A Change in the Lineup
When the Space Shuttle returns to safe flight next year, Discovery, fresh from an extended overhaul, will pinch-hit for Atlantis.
"That was in order to accommodate the additional time for any inspection and refurbishment, if it's required," said William Readdy, associate administrator for Space Flight.
Orbiter Discovery rolls to its processing facility to begin its overhaul in September 2002. NASA believes Discovery will be ready to fly earlier than Atlantis.
NASA also moved the target planning window from September 2004 to March 2005. The date change may be a bit disappointing to space enthusiasts. But as NASA officials pointed out, the extension is crucial to ensuring the safety of the crew and orbiter.
Moving the target date gives the agency the time it needs to prepare for new launch constraints. For example, a new rule states that for at least the next few flights, Shuttles should only launch during daylight hours to allow the best photography of the Shuttle assembly for post-launch review. Another challenge will be having a second Shuttle on standby, ready to launch a rescue mission if necessary.
"We're going through the process of further defining exactly what that rescue capability will be and defining the mission products that are required to be on the shelf, ready to execute," Readdy said.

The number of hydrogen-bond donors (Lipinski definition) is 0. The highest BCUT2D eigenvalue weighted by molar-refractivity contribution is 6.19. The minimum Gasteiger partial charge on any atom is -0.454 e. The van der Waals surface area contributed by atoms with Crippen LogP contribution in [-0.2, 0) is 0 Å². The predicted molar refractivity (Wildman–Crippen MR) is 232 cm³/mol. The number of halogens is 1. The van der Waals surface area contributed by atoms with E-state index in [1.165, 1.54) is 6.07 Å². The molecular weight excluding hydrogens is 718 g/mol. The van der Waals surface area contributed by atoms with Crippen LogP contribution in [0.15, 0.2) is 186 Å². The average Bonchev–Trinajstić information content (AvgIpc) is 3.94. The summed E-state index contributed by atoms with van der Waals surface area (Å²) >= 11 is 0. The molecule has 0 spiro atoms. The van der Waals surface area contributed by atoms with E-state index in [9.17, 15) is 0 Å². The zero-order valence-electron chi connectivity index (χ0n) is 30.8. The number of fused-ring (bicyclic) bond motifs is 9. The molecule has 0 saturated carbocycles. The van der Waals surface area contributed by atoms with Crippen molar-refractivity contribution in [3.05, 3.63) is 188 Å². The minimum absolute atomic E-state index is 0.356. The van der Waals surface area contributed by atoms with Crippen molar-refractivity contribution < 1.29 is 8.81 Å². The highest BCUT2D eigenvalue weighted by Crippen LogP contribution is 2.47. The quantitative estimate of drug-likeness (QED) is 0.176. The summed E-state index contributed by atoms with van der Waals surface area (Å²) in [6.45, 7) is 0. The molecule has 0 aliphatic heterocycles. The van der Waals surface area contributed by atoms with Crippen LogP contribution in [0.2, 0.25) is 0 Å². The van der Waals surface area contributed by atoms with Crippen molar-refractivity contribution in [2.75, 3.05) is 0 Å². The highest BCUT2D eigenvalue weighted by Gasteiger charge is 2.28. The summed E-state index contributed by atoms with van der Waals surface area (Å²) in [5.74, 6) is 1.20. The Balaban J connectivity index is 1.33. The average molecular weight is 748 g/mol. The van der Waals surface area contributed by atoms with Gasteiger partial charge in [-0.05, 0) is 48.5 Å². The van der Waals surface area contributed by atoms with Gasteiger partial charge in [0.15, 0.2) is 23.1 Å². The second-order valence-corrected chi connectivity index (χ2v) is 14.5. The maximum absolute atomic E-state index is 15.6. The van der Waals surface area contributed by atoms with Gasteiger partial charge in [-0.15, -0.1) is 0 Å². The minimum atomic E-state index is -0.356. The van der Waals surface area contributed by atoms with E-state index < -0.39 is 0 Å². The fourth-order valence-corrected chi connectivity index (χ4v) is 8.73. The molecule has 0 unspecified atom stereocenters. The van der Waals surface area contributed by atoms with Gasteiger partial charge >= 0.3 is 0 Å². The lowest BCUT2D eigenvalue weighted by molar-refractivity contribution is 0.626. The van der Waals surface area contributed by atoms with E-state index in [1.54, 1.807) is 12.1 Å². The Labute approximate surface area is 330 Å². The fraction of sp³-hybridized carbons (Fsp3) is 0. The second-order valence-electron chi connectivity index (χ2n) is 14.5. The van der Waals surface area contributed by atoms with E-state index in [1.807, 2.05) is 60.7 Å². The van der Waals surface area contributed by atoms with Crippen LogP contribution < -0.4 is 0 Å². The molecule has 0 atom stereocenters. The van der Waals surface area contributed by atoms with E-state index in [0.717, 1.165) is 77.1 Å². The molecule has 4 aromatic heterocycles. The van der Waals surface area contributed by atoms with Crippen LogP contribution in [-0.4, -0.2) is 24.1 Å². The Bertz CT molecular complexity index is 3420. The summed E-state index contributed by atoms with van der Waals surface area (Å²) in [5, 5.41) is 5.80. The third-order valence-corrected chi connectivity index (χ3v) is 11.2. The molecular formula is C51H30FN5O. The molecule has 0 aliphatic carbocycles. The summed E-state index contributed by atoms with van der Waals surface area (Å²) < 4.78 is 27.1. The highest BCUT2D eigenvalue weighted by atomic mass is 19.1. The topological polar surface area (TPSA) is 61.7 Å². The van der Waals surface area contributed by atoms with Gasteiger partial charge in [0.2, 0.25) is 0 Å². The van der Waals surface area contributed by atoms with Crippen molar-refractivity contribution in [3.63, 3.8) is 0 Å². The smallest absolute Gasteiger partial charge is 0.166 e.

The extension also allows NASA to work out some technical challenges.
During Discovery's overhaul period, technicians analyzed the actuators that drive the rudder speed brake, which helps control and slow the orbiter during entry and landing. Because the inspection revealed minor corrosion, wear and installation problems, further work is required to inspect and repair the actuators on all three orbiters. Discovery was the first orbiter to receive this attention, so it was selected as the Return to Flight vehicle.
Workers in the Orbiter Processing Facility measure the alignment of bearings on a rudder speed brake actuator.
NASA also needs more time to design and build the boom that will allow the astronauts to inspect the orbiter for damage while in space. Designing the camera/laser sensor package for the end of the boom has proven challenging, but Readdy is confident that a solution is close.
Finally, further research, analysis and testing are necessary before the Shuttle's massive orange external tank can be deemed safe for flight. NASA is paying special attention to the way debris that comes off the tank reaches the orbiter during launch, and how the tank's foam insulation is applied.
"We've said for months that we'd be driven by milestones, not a calendar," said Readdy. "When we successfully reach those milestones, that's when the Space Shuttle will return to safe flight."
+ View News Release
+ Learn more about Discovery's overhaul
+ View a video about Discovery's maintenance process